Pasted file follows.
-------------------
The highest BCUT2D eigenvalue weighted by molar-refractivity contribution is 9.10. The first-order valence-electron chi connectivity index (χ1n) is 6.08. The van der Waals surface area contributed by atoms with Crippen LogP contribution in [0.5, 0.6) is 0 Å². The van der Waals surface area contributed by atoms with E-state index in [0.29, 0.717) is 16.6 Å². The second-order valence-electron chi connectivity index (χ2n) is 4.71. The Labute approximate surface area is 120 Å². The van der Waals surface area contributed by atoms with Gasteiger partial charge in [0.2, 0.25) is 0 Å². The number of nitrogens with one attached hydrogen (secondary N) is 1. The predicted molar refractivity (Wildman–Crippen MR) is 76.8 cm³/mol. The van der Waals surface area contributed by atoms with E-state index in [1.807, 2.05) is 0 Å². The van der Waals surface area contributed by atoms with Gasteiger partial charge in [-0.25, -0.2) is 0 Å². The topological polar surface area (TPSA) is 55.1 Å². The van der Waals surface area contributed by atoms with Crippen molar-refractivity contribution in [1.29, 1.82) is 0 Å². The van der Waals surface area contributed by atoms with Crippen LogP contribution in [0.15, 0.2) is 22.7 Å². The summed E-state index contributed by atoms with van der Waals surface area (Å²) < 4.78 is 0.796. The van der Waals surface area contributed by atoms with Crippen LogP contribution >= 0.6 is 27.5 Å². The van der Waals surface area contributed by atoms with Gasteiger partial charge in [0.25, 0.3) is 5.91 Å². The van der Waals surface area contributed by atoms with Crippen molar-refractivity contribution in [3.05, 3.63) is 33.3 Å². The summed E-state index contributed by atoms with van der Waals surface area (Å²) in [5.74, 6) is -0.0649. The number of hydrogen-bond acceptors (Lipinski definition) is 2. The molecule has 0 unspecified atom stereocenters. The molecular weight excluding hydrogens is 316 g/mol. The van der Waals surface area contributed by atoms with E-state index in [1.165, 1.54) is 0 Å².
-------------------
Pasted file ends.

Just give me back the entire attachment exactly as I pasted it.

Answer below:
The highest BCUT2D eigenvalue weighted by molar-refractivity contribution is 9.10. The first-order valence-electron chi connectivity index (χ1n) is 6.08. The van der Waals surface area contributed by atoms with Crippen LogP contribution in [0.5, 0.6) is 0 Å². The van der Waals surface area contributed by atoms with E-state index in [0.29, 0.717) is 16.6 Å². The second-order valence-electron chi connectivity index (χ2n) is 4.71. The Labute approximate surface area is 120 Å². The van der Waals surface area contributed by atoms with Gasteiger partial charge in [0.2, 0.25) is 0 Å². The number of nitrogens with one attached hydrogen (secondary N) is 1. The predicted molar refractivity (Wildman–Crippen MR) is 76.8 cm³/mol. The van der Waals surface area contributed by atoms with E-state index in [1.807, 2.05) is 0 Å². The van der Waals surface area contributed by atoms with Gasteiger partial charge in [-0.25, -0.2) is 0 Å². The topological polar surface area (TPSA) is 55.1 Å². The van der Waals surface area contributed by atoms with Crippen molar-refractivity contribution in [1.29, 1.82) is 0 Å². The van der Waals surface area contributed by atoms with Crippen LogP contribution in [0.15, 0.2) is 22.7 Å². The summed E-state index contributed by atoms with van der Waals surface area (Å²) < 4.78 is 0.796. The van der Waals surface area contributed by atoms with Crippen LogP contribution >= 0.6 is 27.5 Å². The van der Waals surface area contributed by atoms with Gasteiger partial charge in [0.25, 0.3) is 5.91 Å². The van der Waals surface area contributed by atoms with Crippen molar-refractivity contribution in [3.05, 3.63) is 33.3 Å². The summed E-state index contributed by atoms with van der Waals surface area (Å²) in [5.74, 6) is -0.0649. The number of hydrogen-bond acceptors (Lipinski definition) is 2. The molecule has 0 unspecified atom stereocenters. The molecular weight excluding hydrogens is 316 g/mol. The van der Waals surface area contributed by atoms with E-state index in [1.165, 1.54) is 0 Å².